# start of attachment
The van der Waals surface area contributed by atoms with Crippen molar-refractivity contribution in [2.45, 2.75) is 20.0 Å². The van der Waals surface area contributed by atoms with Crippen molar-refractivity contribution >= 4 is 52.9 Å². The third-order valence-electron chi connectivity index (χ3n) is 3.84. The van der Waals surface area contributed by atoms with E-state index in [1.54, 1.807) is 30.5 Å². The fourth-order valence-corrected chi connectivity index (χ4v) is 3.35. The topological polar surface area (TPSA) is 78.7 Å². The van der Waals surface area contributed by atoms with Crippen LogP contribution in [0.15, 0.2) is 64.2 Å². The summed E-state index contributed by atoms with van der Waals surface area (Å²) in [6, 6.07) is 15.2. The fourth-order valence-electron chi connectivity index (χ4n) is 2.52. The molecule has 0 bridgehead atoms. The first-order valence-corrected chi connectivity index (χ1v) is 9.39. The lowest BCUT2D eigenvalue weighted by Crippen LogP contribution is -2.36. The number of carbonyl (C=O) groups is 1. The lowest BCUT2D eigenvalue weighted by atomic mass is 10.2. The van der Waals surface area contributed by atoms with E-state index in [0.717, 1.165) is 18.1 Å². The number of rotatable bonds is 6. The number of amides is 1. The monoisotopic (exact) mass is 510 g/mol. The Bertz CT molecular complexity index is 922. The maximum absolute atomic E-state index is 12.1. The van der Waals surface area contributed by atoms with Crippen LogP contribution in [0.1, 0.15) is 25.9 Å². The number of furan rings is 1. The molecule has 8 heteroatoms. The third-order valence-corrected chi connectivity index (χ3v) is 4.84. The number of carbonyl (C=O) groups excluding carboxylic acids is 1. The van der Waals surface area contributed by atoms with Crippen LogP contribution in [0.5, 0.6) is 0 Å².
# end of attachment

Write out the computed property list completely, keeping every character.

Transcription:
The van der Waals surface area contributed by atoms with Crippen molar-refractivity contribution in [2.45, 2.75) is 20.0 Å². The van der Waals surface area contributed by atoms with Crippen molar-refractivity contribution >= 4 is 52.9 Å². The third-order valence-electron chi connectivity index (χ3n) is 3.84. The van der Waals surface area contributed by atoms with E-state index in [1.54, 1.807) is 30.5 Å². The fourth-order valence-corrected chi connectivity index (χ4v) is 3.35. The topological polar surface area (TPSA) is 78.7 Å². The van der Waals surface area contributed by atoms with Crippen LogP contribution in [0.15, 0.2) is 64.2 Å². The summed E-state index contributed by atoms with van der Waals surface area (Å²) in [6, 6.07) is 15.2. The fourth-order valence-electron chi connectivity index (χ4n) is 2.52. The molecule has 0 bridgehead atoms. The first-order valence-corrected chi connectivity index (χ1v) is 9.39. The lowest BCUT2D eigenvalue weighted by Crippen LogP contribution is -2.36. The number of carbonyl (C=O) groups is 1. The lowest BCUT2D eigenvalue weighted by atomic mass is 10.2. The van der Waals surface area contributed by atoms with E-state index in [0.717, 1.165) is 18.1 Å². The number of rotatable bonds is 6. The number of amides is 1. The monoisotopic (exact) mass is 510 g/mol. The Bertz CT molecular complexity index is 922. The maximum absolute atomic E-state index is 12.1. The van der Waals surface area contributed by atoms with Crippen LogP contribution in [0.1, 0.15) is 25.9 Å². The number of furan rings is 1. The molecule has 8 heteroatoms. The third-order valence-corrected chi connectivity index (χ3v) is 4.84. The number of carbonyl (C=O) groups excluding carboxylic acids is 1. The van der Waals surface area contributed by atoms with Crippen LogP contribution in [0.5, 0.6) is 0 Å².